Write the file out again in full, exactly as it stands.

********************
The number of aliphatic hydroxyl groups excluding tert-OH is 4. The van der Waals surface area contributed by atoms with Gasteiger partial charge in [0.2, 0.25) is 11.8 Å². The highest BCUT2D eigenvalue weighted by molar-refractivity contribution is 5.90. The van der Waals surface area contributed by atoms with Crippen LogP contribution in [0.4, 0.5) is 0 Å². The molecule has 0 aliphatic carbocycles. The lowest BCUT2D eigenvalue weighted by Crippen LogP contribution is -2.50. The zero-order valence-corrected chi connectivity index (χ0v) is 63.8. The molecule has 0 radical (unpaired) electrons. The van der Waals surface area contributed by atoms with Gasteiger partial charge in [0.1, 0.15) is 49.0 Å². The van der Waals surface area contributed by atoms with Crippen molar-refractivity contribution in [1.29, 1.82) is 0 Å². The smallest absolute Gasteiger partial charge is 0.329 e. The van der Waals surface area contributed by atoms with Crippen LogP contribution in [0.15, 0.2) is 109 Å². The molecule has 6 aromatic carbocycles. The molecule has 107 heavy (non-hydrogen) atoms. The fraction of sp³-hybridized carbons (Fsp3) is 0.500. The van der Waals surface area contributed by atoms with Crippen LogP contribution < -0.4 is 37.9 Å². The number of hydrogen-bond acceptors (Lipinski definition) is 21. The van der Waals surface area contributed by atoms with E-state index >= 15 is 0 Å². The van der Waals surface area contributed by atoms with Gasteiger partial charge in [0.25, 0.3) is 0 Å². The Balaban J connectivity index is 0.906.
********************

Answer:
The number of aliphatic hydroxyl groups excluding tert-OH is 4. The van der Waals surface area contributed by atoms with Gasteiger partial charge in [0.2, 0.25) is 11.8 Å². The highest BCUT2D eigenvalue weighted by molar-refractivity contribution is 5.90. The van der Waals surface area contributed by atoms with Crippen LogP contribution in [0.4, 0.5) is 0 Å². The molecule has 0 aliphatic carbocycles. The lowest BCUT2D eigenvalue weighted by Crippen LogP contribution is -2.50. The zero-order valence-corrected chi connectivity index (χ0v) is 63.8. The molecule has 0 radical (unpaired) electrons. The van der Waals surface area contributed by atoms with Gasteiger partial charge in [0.1, 0.15) is 49.0 Å². The van der Waals surface area contributed by atoms with Crippen molar-refractivity contribution in [1.29, 1.82) is 0 Å². The smallest absolute Gasteiger partial charge is 0.329 e. The van der Waals surface area contributed by atoms with Crippen LogP contribution in [0.15, 0.2) is 109 Å². The molecule has 6 aromatic carbocycles. The molecule has 107 heavy (non-hydrogen) atoms. The fraction of sp³-hybridized carbons (Fsp3) is 0.500. The van der Waals surface area contributed by atoms with Crippen LogP contribution < -0.4 is 37.9 Å². The number of hydrogen-bond acceptors (Lipinski definition) is 21. The van der Waals surface area contributed by atoms with E-state index >= 15 is 0 Å². The van der Waals surface area contributed by atoms with Gasteiger partial charge in [0.25, 0.3) is 0 Å². The Balaban J connectivity index is 0.906.